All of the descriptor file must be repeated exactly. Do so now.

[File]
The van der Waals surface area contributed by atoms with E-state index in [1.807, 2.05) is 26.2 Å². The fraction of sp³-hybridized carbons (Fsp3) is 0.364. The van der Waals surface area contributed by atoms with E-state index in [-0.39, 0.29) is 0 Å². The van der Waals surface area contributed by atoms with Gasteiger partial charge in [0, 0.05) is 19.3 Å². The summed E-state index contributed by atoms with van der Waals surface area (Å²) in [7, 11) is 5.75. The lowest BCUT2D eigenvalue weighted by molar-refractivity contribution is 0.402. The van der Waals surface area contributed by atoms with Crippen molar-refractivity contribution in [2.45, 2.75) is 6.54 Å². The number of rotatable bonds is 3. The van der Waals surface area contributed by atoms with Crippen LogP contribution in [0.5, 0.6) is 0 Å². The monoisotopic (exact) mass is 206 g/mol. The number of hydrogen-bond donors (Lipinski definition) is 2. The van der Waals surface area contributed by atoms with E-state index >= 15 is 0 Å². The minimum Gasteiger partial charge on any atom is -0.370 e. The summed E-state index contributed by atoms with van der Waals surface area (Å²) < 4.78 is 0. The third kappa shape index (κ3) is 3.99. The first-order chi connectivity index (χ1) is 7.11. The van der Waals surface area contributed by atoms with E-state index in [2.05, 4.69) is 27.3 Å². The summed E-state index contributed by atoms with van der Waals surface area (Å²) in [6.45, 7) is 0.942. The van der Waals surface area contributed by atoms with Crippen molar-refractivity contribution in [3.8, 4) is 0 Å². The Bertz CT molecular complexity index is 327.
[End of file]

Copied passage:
The van der Waals surface area contributed by atoms with E-state index in [1.807, 2.05) is 26.2 Å². The fraction of sp³-hybridized carbons (Fsp3) is 0.364. The van der Waals surface area contributed by atoms with E-state index in [-0.39, 0.29) is 0 Å². The van der Waals surface area contributed by atoms with Gasteiger partial charge in [0, 0.05) is 19.3 Å². The summed E-state index contributed by atoms with van der Waals surface area (Å²) in [7, 11) is 5.75. The lowest BCUT2D eigenvalue weighted by molar-refractivity contribution is 0.402. The van der Waals surface area contributed by atoms with Crippen molar-refractivity contribution in [2.45, 2.75) is 6.54 Å². The number of rotatable bonds is 3. The van der Waals surface area contributed by atoms with Crippen LogP contribution in [0.5, 0.6) is 0 Å². The monoisotopic (exact) mass is 206 g/mol. The number of hydrogen-bond donors (Lipinski definition) is 2. The van der Waals surface area contributed by atoms with E-state index >= 15 is 0 Å². The minimum Gasteiger partial charge on any atom is -0.370 e. The summed E-state index contributed by atoms with van der Waals surface area (Å²) < 4.78 is 0. The third kappa shape index (κ3) is 3.99. The first-order chi connectivity index (χ1) is 7.11. The van der Waals surface area contributed by atoms with E-state index in [2.05, 4.69) is 27.3 Å². The summed E-state index contributed by atoms with van der Waals surface area (Å²) in [6.45, 7) is 0.942. The van der Waals surface area contributed by atoms with Crippen molar-refractivity contribution in [3.8, 4) is 0 Å². The Bertz CT molecular complexity index is 327.